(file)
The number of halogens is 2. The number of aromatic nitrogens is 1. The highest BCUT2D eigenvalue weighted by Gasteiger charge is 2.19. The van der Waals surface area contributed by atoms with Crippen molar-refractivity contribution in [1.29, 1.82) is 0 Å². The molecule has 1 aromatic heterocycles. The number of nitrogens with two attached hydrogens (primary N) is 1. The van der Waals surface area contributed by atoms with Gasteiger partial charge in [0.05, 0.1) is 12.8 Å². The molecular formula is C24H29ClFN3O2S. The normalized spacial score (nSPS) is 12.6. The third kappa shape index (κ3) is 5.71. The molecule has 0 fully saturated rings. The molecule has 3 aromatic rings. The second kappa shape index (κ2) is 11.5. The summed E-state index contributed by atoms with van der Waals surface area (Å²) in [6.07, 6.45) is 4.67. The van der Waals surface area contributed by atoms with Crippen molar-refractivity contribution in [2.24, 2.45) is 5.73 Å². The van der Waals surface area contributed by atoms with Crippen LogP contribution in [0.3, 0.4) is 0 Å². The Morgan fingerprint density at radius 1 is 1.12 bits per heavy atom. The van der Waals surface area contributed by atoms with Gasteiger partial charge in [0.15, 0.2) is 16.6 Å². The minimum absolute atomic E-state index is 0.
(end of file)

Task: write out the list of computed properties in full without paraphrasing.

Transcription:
The number of halogens is 2. The number of aromatic nitrogens is 1. The highest BCUT2D eigenvalue weighted by Gasteiger charge is 2.19. The van der Waals surface area contributed by atoms with Crippen molar-refractivity contribution in [1.29, 1.82) is 0 Å². The molecule has 1 aromatic heterocycles. The number of nitrogens with two attached hydrogens (primary N) is 1. The van der Waals surface area contributed by atoms with Gasteiger partial charge in [0.05, 0.1) is 12.8 Å². The molecular formula is C24H29ClFN3O2S. The normalized spacial score (nSPS) is 12.6. The third kappa shape index (κ3) is 5.71. The molecule has 0 fully saturated rings. The molecule has 3 aromatic rings. The second kappa shape index (κ2) is 11.5. The summed E-state index contributed by atoms with van der Waals surface area (Å²) in [6.07, 6.45) is 4.67. The van der Waals surface area contributed by atoms with Crippen molar-refractivity contribution in [2.24, 2.45) is 5.73 Å². The van der Waals surface area contributed by atoms with Crippen LogP contribution in [0.3, 0.4) is 0 Å². The Morgan fingerprint density at radius 1 is 1.12 bits per heavy atom. The van der Waals surface area contributed by atoms with Gasteiger partial charge in [0.15, 0.2) is 16.6 Å². The minimum absolute atomic E-state index is 0.